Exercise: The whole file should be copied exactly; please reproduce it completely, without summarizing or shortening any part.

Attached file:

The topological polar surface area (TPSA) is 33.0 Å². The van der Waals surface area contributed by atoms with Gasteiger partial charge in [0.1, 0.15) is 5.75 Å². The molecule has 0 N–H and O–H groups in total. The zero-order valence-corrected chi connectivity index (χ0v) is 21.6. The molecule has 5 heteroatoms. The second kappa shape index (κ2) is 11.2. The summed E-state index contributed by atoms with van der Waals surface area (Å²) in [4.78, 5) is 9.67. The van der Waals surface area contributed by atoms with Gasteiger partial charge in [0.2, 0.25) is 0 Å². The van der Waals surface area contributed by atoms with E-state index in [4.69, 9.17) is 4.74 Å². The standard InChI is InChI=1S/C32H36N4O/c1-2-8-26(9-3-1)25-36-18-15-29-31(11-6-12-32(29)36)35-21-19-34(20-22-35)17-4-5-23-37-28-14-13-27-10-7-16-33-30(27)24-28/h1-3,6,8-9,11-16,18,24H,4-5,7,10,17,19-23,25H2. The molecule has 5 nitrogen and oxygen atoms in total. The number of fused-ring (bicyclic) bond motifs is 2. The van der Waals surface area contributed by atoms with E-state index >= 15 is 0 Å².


The topological polar surface area (TPSA) is 33.0 Å². The van der Waals surface area contributed by atoms with Gasteiger partial charge in [0.1, 0.15) is 5.75 Å². The molecule has 0 N–H and O–H groups in total. The zero-order valence-corrected chi connectivity index (χ0v) is 21.6. The molecule has 5 heteroatoms. The second kappa shape index (κ2) is 11.2. The summed E-state index contributed by atoms with van der Waals surface area (Å²) in [4.78, 5) is 9.67. The van der Waals surface area contributed by atoms with Gasteiger partial charge in [0.2, 0.25) is 0 Å². The van der Waals surface area contributed by atoms with E-state index in [4.69, 9.17) is 4.74 Å². The standard InChI is InChI=1S/C32H36N4O/c1-2-8-26(9-3-1)25-36-18-15-29-31(11-6-12-32(29)36)35-21-19-34(20-22-35)17-4-5-23-37-28-14-13-27-10-7-16-33-30(27)24-28/h1-3,6,8-9,11-16,18,24H,4-5,7,10,17,19-23,25H2. The molecule has 5 nitrogen and oxygen atoms in total. The number of fused-ring (bicyclic) bond motifs is 2. The van der Waals surface area contributed by atoms with E-state index >= 15 is 0 Å².